5 Hajishafiee, M., P. Saneei, S. Benisi-Kohansal and A. Esmaillzadeh (2016). "Cereal fibre intake and risk of mortality from all causes, CVD, cancer and inflammatory diseases: a systematic review and meta-analysis of prospective cohort studies." Br J Nutr 116(2): 343-352.
6. Schulze, M. B., M. Schulz, C. Heidemann, A. Schienkiewitz, K. Hoffmann and H. Boeing (2007). "Fiber and magnesium intake and incidence of type 2 diabetes - A prospective study and meta-analysis." Archives of Internal Medicine 167(9): 956-965.
7. Koh-Banerjee, M. F., M. Franz, L. Sampson, S. Liu, D. R. Jacobs, Jr., D. Spiegelman, W. C. Willett and E. Rimm (2004). "Changes in whole-grain, bran, and cereal fiber consumption in relation to 8-y weight gain among men." Am J Clin Nutr 80(5): 1237-1245.

8. Barrett, E. M, Probst, Y. C & Beck, E. J (2017). “Creation of a database for the estimation of cereal fibre intake”. Submitted to Journal of Food Composition and Analysis.

Monday, July 31, 2017

Declaration of Lupin as an Allergen

On the 25th of May 2017 the Australia New Zealand Foods Standard Code added lupin to the list of allergens that must be declared on food packaging. This amendment to Standard 1.2.3 means that it is now mandatory for lupin to be declared when it is present as an ingredient, compound ingredient, additive or processing aid.

Lupin is a type of legume (like kidney beans or lentils) which is available in several formats including flakes, flour and whole beans and can be incorporated into grain foods such as bread, breakfast cereal or pasta. The decision to identify lupin as an allergen on food packaging will make it easier for people with a lupin allergy to identify and avoid foods containing lupin and enjoy those that are lupin free.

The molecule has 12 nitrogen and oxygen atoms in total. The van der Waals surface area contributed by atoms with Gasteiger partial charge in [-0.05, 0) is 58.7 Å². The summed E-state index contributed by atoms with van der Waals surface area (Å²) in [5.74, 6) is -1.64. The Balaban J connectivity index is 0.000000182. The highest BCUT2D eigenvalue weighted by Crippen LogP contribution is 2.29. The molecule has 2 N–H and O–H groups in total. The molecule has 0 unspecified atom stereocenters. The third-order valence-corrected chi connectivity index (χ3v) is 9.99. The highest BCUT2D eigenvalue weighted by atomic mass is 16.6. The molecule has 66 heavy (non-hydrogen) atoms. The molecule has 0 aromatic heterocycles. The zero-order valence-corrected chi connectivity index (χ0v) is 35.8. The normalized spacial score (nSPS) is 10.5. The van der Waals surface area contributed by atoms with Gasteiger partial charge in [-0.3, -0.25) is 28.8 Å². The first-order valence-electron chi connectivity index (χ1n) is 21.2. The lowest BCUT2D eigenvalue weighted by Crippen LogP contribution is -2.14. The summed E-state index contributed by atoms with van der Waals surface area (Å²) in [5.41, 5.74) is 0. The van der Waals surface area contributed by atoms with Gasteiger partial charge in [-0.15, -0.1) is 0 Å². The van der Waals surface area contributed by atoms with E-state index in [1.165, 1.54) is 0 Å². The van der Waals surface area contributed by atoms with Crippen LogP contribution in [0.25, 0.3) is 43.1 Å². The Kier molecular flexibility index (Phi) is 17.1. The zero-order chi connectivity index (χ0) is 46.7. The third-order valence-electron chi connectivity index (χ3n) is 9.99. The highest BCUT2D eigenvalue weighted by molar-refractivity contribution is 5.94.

This amendment to the Food Standards Code occurs with a 12 month transition period, meaning that the food industry will have until 26 May 2018 to update product information and declarations. All products, new and existing, will be required to comply with this requirement. For more information, click here.


Thursday, July 27, 2017

Increasing Legume Intake Among Australians

by Courtney Rose-Davis, APD, PhD Candidate

These days, we’re seeing more and more research suggesting that legumes possess significant health benefits, different to that of other food groups. Studies suggest that consuming legumes 4 times per week, compared to only once, reduces risk of coronary heart disease [1,2]. When legumes are added to our diet, levels of total and LDL cholesterol are lowered [3]. Legumes, including chickpeas, lentils, kidney, fava and black beans, amongst others, are a key feature of the Mediterranean diet, which is predominantly eaten by people living coastally in Southern Europe [4]. This balanced diet has been proven to lower our risk of heart disease and diabetes. Although just one part of this dietary pattern, legumes provide important nutrients including protein, fibre and other minerals, especially as the Mediterranean diet is low in meat. In terms of health benefits, one study showed that the Mediterranean diet would only be 90% as effective if legumes were excluded [5]. 

In Australia the story is very different, where adults eat very few legumes. Data from the most recent National Nutrition Survey suggests legume intake is only 20 g/week for males, and 16 g/week for females [6]. The health benefits of following a Mediterranean diet with legumes could be enormous; however this previously hadn’t been well studied. So we conducted a research trial where older Australians (aged >64 years) were asked to follow a Mediterranean diet for 6 months. Around 80 participants were asked to consume at least 3 servings of legumes per week, at a serving size of 75 g or half a cup (225 g/week). Three servings of legumes were provided to participants as canned legumes, to make this easier for them. The participants had their diets analysed before they commenced the study and median legume intake was 0 grams/week, meaning at least half the study participants were eating no legumes at all. The average intake however was 140g/week, which was quite high compared with national data, however still less than half the amount needed to provide health benefits.